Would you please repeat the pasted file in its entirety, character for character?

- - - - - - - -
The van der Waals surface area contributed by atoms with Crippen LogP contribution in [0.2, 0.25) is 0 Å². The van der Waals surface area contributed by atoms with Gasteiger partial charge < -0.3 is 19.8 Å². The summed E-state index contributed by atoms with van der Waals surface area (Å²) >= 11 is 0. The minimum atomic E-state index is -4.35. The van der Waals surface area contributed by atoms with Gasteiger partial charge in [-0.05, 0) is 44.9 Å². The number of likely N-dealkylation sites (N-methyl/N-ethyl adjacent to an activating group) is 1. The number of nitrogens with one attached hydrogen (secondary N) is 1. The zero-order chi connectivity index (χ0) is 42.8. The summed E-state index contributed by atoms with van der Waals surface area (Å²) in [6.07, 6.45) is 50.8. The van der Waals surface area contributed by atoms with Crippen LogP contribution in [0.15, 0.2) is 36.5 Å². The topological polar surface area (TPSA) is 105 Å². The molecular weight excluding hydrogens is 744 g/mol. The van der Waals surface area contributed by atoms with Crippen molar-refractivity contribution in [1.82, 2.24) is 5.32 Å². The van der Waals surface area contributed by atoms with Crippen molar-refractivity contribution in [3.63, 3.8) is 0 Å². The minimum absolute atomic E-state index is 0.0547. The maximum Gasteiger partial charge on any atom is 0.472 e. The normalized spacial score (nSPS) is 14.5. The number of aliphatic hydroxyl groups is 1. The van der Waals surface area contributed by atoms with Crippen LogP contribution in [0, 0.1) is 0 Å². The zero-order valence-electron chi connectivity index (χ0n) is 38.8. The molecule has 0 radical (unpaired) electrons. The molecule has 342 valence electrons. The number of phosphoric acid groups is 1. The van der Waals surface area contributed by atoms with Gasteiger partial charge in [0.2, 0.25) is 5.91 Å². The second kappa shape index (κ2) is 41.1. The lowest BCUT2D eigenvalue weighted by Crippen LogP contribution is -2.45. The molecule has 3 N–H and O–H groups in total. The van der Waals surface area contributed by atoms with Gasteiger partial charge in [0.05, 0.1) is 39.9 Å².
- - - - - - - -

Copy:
The van der Waals surface area contributed by atoms with Crippen LogP contribution in [0.2, 0.25) is 0 Å². The van der Waals surface area contributed by atoms with Gasteiger partial charge < -0.3 is 19.8 Å². The summed E-state index contributed by atoms with van der Waals surface area (Å²) >= 11 is 0. The minimum atomic E-state index is -4.35. The van der Waals surface area contributed by atoms with Gasteiger partial charge in [-0.05, 0) is 44.9 Å². The number of likely N-dealkylation sites (N-methyl/N-ethyl adjacent to an activating group) is 1. The number of nitrogens with one attached hydrogen (secondary N) is 1. The zero-order chi connectivity index (χ0) is 42.8. The summed E-state index contributed by atoms with van der Waals surface area (Å²) in [6.07, 6.45) is 50.8. The van der Waals surface area contributed by atoms with Crippen LogP contribution in [0.15, 0.2) is 36.5 Å². The topological polar surface area (TPSA) is 105 Å². The molecular weight excluding hydrogens is 744 g/mol. The van der Waals surface area contributed by atoms with Crippen molar-refractivity contribution in [1.82, 2.24) is 5.32 Å². The van der Waals surface area contributed by atoms with Crippen molar-refractivity contribution in [3.63, 3.8) is 0 Å². The minimum absolute atomic E-state index is 0.0547. The maximum Gasteiger partial charge on any atom is 0.472 e. The normalized spacial score (nSPS) is 14.5. The number of aliphatic hydroxyl groups is 1. The van der Waals surface area contributed by atoms with Crippen LogP contribution in [0, 0.1) is 0 Å². The zero-order valence-electron chi connectivity index (χ0n) is 38.8. The molecule has 0 radical (unpaired) electrons. The molecule has 342 valence electrons. The number of phosphoric acid groups is 1. The van der Waals surface area contributed by atoms with Gasteiger partial charge in [0.2, 0.25) is 5.91 Å². The second kappa shape index (κ2) is 41.1. The lowest BCUT2D eigenvalue weighted by Crippen LogP contribution is -2.45. The molecule has 3 N–H and O–H groups in total. The van der Waals surface area contributed by atoms with Gasteiger partial charge in [0.05, 0.1) is 39.9 Å².